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Joseph Smith

(1805-44), American religious leader, 

who was the founding "prophet" of the

Mormon religion.

“Prophet” Joseph Smith was born of poor parents in Sharon, Vermont, on December 23, 1805. The family moved near the town of Palmyra, in upstate New York, where between the ages of 14 and 25 Smith experienced visions calling him to restore the true Christian religion. According to his account, an angel guided him to a set of golden plates buried in a hill near the Smith farm; these contained a narrative written in a hieroglyphic script, which he translated, “by the gift and power of God.” The result was published in 1830 as the Book of Mormon, which he believed to be a religious record of the ancient inhabitants of North America.

 

The church Smith founded on April 6, 1830, soon known officially as The Church of Jesus Christ of Latter-day Saints, quickly attracted followers, many of whom served as lay missionaries. It also aroused opposition, with Smith as its focus. He suffered a violent tarring and feathering in Ohio and a jail term of several months in Missouri. After establishing a new headquarters at Commerce (which they renamed Nauvoo), Illinois, in 1839, Smith continued to provide charismatic leadership. Soon, however, rumors, later confirmed, that the Mormons had begun to practice polygamy provoked a schism in the Mormon community and intensified the opposition outside the church. Smith himself is believed to have had more than 27 wives, although he publicly acknowledged only one.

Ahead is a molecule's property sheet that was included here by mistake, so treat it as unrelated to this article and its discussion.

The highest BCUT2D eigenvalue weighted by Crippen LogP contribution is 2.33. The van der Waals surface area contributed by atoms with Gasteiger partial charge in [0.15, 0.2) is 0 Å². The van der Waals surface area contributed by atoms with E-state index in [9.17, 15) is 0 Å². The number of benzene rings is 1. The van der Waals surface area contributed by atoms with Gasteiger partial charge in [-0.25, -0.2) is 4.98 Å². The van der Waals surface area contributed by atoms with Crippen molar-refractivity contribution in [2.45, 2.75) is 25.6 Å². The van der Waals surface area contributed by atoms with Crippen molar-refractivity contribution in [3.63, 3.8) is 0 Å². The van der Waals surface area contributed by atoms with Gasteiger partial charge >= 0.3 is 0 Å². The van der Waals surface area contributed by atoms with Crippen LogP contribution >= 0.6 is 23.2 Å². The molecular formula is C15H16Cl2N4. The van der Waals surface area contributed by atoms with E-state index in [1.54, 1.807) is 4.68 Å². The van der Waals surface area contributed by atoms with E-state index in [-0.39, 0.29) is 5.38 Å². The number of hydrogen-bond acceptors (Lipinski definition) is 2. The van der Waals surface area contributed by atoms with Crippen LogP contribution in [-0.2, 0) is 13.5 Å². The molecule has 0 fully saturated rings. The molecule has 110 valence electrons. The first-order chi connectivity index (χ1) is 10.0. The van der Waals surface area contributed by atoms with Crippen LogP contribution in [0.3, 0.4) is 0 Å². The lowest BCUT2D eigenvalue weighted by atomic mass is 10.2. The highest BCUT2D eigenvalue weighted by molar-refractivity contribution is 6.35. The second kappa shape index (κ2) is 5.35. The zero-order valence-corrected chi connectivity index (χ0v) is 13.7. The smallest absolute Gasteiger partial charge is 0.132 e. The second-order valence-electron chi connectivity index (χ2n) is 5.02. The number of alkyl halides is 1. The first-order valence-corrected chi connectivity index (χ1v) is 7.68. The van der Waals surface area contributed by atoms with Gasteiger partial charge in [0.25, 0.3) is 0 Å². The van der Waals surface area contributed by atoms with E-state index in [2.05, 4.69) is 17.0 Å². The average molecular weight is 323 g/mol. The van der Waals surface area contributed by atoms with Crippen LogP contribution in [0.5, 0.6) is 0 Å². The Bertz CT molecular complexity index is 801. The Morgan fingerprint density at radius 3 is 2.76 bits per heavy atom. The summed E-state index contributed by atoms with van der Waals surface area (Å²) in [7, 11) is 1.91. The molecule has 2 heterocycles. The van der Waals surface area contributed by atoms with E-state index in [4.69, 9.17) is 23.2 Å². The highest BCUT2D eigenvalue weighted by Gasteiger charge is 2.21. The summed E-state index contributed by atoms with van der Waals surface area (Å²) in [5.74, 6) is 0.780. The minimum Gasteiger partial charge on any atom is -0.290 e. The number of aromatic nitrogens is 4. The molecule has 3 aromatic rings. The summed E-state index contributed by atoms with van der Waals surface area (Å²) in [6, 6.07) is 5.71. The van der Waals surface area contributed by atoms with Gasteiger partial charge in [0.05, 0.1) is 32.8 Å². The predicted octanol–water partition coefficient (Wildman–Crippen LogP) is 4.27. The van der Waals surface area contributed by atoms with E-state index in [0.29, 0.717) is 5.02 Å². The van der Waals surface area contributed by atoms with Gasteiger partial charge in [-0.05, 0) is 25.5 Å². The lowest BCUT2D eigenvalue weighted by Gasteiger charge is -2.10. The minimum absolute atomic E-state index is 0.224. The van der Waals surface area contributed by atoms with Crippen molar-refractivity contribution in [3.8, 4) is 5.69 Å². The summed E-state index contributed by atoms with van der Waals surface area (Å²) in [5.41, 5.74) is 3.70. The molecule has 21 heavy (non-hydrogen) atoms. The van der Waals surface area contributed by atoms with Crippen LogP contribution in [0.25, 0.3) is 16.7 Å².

In February 1844, Smith announced his candidacy for the U.S. presidency. He was by then one of the most famous men of the American West. His base of appeal, however, was too narrow for him to have won election, and his political ambitions increased the hostility of non-Mormons. When a group of dissenting Mormons started to publish a newspaper attacking polygamy and his leadership, Smith ordered the press destroyed. This led to new threats of violence, and finally Smith was charged with treason and conspiracy and placed under arrest in the Carthage, Illinois, jail. There, despite the Illinois governor's promise of safety, he and his brother Hyrum were assassinated by a mob on the night of June 27, 1844.
Extract from Microsoft® Encarta® Reference Library 2002. © 1993-2001 Microsoft Corporation. All rights reserved.

 

The Greatest Love of all (John 3:16) 

"For God so loved the world, that he gave his only begotten Son, that whosoever believeth in him should not perish, but have everlasting life"

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All quotations have been taken from the "King James Version" of the Bible
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